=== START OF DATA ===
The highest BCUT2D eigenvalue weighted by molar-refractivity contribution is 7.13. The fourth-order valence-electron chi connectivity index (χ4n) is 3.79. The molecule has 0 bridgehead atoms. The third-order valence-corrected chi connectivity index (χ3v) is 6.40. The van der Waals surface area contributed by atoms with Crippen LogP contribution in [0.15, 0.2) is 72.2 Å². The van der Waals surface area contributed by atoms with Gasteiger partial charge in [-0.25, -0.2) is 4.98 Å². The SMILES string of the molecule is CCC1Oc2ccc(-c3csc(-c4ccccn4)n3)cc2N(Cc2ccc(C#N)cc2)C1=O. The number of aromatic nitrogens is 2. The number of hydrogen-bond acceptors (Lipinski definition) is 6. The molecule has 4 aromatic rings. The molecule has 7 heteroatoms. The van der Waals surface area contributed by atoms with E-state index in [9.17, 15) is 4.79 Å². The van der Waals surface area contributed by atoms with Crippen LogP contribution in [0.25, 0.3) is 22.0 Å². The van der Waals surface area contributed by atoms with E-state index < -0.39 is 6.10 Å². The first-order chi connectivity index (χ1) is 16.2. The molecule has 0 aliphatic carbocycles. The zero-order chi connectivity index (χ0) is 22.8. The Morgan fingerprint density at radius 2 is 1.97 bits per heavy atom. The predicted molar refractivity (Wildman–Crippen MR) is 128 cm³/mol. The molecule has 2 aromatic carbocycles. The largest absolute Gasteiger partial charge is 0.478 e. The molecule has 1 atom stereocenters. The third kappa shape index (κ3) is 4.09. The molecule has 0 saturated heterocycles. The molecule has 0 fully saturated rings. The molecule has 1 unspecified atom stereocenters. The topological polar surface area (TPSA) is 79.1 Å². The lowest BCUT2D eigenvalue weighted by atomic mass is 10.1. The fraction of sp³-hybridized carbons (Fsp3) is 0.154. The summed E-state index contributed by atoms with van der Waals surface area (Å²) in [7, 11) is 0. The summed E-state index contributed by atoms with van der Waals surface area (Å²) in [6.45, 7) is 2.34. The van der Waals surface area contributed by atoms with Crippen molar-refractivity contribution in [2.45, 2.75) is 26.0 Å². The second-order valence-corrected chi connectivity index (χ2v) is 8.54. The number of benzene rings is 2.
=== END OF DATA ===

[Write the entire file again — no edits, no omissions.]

The highest BCUT2D eigenvalue weighted by molar-refractivity contribution is 7.13. The fourth-order valence-electron chi connectivity index (χ4n) is 3.79. The molecule has 0 bridgehead atoms. The third-order valence-corrected chi connectivity index (χ3v) is 6.40. The van der Waals surface area contributed by atoms with Crippen LogP contribution in [0.15, 0.2) is 72.2 Å². The van der Waals surface area contributed by atoms with Gasteiger partial charge in [-0.25, -0.2) is 4.98 Å². The SMILES string of the molecule is CCC1Oc2ccc(-c3csc(-c4ccccn4)n3)cc2N(Cc2ccc(C#N)cc2)C1=O. The number of aromatic nitrogens is 2. The number of hydrogen-bond acceptors (Lipinski definition) is 6. The molecule has 4 aromatic rings. The molecule has 7 heteroatoms. The van der Waals surface area contributed by atoms with E-state index in [9.17, 15) is 4.79 Å². The van der Waals surface area contributed by atoms with Crippen LogP contribution in [0.25, 0.3) is 22.0 Å². The van der Waals surface area contributed by atoms with E-state index < -0.39 is 6.10 Å². The first-order chi connectivity index (χ1) is 16.2. The molecule has 0 aliphatic carbocycles. The zero-order chi connectivity index (χ0) is 22.8. The Morgan fingerprint density at radius 2 is 1.97 bits per heavy atom. The predicted molar refractivity (Wildman–Crippen MR) is 128 cm³/mol. The molecule has 2 aromatic carbocycles. The largest absolute Gasteiger partial charge is 0.478 e. The molecule has 1 atom stereocenters. The third kappa shape index (κ3) is 4.09. The molecule has 0 saturated heterocycles. The molecule has 0 fully saturated rings. The molecule has 1 unspecified atom stereocenters. The topological polar surface area (TPSA) is 79.1 Å². The lowest BCUT2D eigenvalue weighted by atomic mass is 10.1. The fraction of sp³-hybridized carbons (Fsp3) is 0.154. The summed E-state index contributed by atoms with van der Waals surface area (Å²) in [7, 11) is 0. The summed E-state index contributed by atoms with van der Waals surface area (Å²) in [6.45, 7) is 2.34. The van der Waals surface area contributed by atoms with Crippen molar-refractivity contribution in [2.45, 2.75) is 26.0 Å². The second-order valence-corrected chi connectivity index (χ2v) is 8.54. The number of benzene rings is 2.